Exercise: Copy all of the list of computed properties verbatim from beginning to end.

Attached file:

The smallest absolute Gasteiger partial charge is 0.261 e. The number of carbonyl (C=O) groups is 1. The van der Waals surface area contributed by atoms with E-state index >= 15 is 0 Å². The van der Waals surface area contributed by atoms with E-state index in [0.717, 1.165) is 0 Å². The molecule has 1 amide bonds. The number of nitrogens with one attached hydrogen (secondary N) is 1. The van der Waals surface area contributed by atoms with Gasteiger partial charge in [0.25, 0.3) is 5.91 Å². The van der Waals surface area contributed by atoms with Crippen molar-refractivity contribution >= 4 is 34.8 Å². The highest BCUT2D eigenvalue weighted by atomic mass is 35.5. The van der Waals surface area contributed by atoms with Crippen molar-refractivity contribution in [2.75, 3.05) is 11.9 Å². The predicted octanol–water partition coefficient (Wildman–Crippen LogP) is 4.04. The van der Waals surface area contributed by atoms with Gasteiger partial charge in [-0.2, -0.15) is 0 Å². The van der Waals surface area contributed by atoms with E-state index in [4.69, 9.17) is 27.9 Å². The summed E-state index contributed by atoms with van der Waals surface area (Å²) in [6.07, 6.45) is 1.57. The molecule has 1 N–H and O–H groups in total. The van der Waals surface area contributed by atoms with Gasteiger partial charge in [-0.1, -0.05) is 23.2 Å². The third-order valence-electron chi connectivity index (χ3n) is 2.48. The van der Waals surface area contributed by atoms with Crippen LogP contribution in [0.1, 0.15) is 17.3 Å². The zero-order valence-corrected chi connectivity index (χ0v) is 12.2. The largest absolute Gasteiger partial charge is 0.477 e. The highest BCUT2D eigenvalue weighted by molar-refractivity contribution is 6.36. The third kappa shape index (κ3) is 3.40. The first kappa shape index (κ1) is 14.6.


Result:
The smallest absolute Gasteiger partial charge is 0.261 e. The number of carbonyl (C=O) groups is 1. The van der Waals surface area contributed by atoms with E-state index >= 15 is 0 Å². The van der Waals surface area contributed by atoms with E-state index in [0.717, 1.165) is 0 Å². The molecule has 1 amide bonds. The number of nitrogens with one attached hydrogen (secondary N) is 1. The van der Waals surface area contributed by atoms with Gasteiger partial charge in [0.25, 0.3) is 5.91 Å². The van der Waals surface area contributed by atoms with Crippen molar-refractivity contribution >= 4 is 34.8 Å². The highest BCUT2D eigenvalue weighted by atomic mass is 35.5. The van der Waals surface area contributed by atoms with Crippen molar-refractivity contribution in [2.75, 3.05) is 11.9 Å². The predicted octanol–water partition coefficient (Wildman–Crippen LogP) is 4.04. The van der Waals surface area contributed by atoms with Gasteiger partial charge in [-0.2, -0.15) is 0 Å². The van der Waals surface area contributed by atoms with E-state index in [4.69, 9.17) is 27.9 Å². The summed E-state index contributed by atoms with van der Waals surface area (Å²) in [6.07, 6.45) is 1.57. The molecule has 1 N–H and O–H groups in total. The van der Waals surface area contributed by atoms with Gasteiger partial charge in [-0.1, -0.05) is 23.2 Å². The third-order valence-electron chi connectivity index (χ3n) is 2.48. The van der Waals surface area contributed by atoms with Crippen LogP contribution in [0.1, 0.15) is 17.3 Å². The zero-order valence-corrected chi connectivity index (χ0v) is 12.2. The largest absolute Gasteiger partial charge is 0.477 e. The highest BCUT2D eigenvalue weighted by molar-refractivity contribution is 6.36. The third kappa shape index (κ3) is 3.40. The first kappa shape index (κ1) is 14.6.